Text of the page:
Kenneth C. Elzinga, the Robert C. Taylor Professor of Economics at the University of Virginia, gave an address on Christian Higher Education to the people of Abilene Christian University. The whole piece is good, but I want to highlight one theme. Elzinga says:
Christian higher education does not start with Christian students. That may surprise you. But I would hope Christian institutions do not have a Christian litmus test for students.
If students want to be a part of Christian higher education, they should be welcome. The Christian faith is defensible; the Christian faith is compelling; the Christian faith is true. So let unbelievers live and learn in the environment of Christian higher education and test the faith.
Jesus did not throw out Doubting Thomas. Christian higher education should be a place that welcomes Doubting Thomases, as students.
But Christian higher education should be dominated by a faculty who are followers of Jesus.
The majority of faculty at a school of Christian higher education should be Christians. The institution makes no sense if that is not the case. Students are transients; they come and go. Christian higher education is defined by a core of faculty who believe that Jesus is the way, the truth, and the life (John 14:16), that every thought is to be made captive to Him and they are not ashamed of the gospel.
For those who would object that a faculty predominantly Christian will suppress freedom of inquiry and the pursuit of truth, I would respond in two ways. The first is the chronicle of how secular authorities have suppressed truth as well. The second is with a rhetorical question: if Christian higher education is not made so by Christian educators, what is the alternative paradigm that merits the label?
If Christian higher education starts with Christian faculty, it must also have rules for living in a Christian community. But the rules are derivative of Christian higher education; they are not the foundation.
Since my undergrad years at a United Methodist school, I’ve been disappointed that our denomination has had (at least in the past generation or two) such a weak understaning of Christian Higher Education. We have a large number of UM “related” schools. We have fewer each decade, however, as they slowly surrender to secularization. My alma mater still identifies itself as “affiliated” with the United Methodist Church, but neither Methodism nor Chistianity in general explicitly figure in its Core Values and public presenation of its self- understanding.
Fostering a liberal arts community whose values and actions encourage contributions toward the well-being of humanity.
Promoting lifelong learning and a passion for intellectual and personal growth.
Fostering diverse perspectives.
Being true to oneself and others.
Respecting the worth and dignity of persons.
Encouraging activism in the pursuit of justice and the common good.
We believe we should strive for no less than making the University an inspiration to other preeminent undergraduate colleges because its innovative programs are transforming liberal arts education.
There’s nothing bad here – not even anything anti-Christian. In fact, most if not all could be seen as easily compatible with Christianity. But most of it is also completely indistinguishable from the rest of academia. There is no recognition that these generalities – “well-being of humanity”, “justice and the common good” – are contested concepts. As institution the University is still mired in a modernity that sees a universal concept of rationality and justice, drawn from the Western liberal tradition. That tradition has been influenced by the Christian tradition but is not the same thing.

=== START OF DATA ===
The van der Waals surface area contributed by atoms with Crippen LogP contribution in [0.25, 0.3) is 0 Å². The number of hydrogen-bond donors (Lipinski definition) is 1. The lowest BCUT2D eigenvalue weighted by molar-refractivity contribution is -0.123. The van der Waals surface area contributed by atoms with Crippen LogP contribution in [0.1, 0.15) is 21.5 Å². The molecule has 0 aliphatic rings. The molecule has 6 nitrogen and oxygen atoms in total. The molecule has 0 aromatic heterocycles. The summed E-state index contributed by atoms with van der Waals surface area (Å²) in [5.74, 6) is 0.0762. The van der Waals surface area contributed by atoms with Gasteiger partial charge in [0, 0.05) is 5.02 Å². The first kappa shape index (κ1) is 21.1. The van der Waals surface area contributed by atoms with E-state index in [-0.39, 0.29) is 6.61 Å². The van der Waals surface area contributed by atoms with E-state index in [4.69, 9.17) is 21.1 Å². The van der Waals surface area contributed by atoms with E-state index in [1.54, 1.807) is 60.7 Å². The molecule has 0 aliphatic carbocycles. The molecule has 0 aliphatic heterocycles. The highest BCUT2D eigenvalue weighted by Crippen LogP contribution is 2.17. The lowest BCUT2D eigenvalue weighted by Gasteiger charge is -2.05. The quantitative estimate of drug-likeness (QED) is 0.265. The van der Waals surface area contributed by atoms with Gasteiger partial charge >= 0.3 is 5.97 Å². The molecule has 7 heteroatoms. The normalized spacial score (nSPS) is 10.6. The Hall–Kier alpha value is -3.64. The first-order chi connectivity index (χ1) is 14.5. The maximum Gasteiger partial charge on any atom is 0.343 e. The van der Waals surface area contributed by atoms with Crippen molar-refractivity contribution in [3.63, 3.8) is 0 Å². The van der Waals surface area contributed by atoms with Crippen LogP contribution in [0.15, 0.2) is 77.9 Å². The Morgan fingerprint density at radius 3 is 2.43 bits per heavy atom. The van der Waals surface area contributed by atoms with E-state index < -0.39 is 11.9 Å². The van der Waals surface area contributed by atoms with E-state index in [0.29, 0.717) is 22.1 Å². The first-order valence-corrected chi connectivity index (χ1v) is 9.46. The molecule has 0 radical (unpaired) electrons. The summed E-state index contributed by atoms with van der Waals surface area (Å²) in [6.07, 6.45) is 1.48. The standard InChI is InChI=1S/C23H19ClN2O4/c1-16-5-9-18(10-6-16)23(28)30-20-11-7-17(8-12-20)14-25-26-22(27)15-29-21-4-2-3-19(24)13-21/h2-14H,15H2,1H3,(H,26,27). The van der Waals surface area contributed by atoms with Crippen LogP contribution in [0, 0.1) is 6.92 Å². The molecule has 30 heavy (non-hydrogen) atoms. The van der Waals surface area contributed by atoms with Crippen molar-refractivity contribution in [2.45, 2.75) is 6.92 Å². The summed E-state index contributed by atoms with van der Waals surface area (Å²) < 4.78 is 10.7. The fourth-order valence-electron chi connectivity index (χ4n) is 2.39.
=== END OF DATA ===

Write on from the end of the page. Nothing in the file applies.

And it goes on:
I’d like to think UM schools could try recovering a distinctively Christian vision for high education – matched by a valuing of distinctively Christian faculty. I may be wrong, but I see two major obstacles to such a move. First, this vision of distinctively Christian higher education is not held by any where near a majority of UM leaders, whether in the church or in the academy. Like good moderns we look at some of the examples out there as proof that Christian higher education is an oxymoron. Anyone who keeps up with the UMC knows we don’t even have (or want!) a shared understanding of the nature of Chritsianity. Secondly, we take great pride in hiring people outside our tradition – whether outside Methodism or outside the Christian faith altogether. We want the best teachers (Ivy League is best) for every subject, and our understanding of “best” is usually exactly the same as any secular school.
Am I arguing for an environment to shelter students, to coddle them so they won’t have to get out into areas of controversy where they might get their feelings hurt? Not at all. I agree with Elzinga:
I happen not to think that Christian higher education should be safe. I think Christian higher education should have an edge to it, just as it was dangerous to hang around with Jesus.
Presenting one’s discipline in a way that integrates one’s Christian faith, not only varies from discipline to discipline, but also is not at all a fideistic, “God says it, I believe it, that settles it” point of view. That won’t do students any good as they seek to live out their faith in a often hostile world. They need truth, but they also need practice and training in how to pursue it, argue for it, and stand up in it.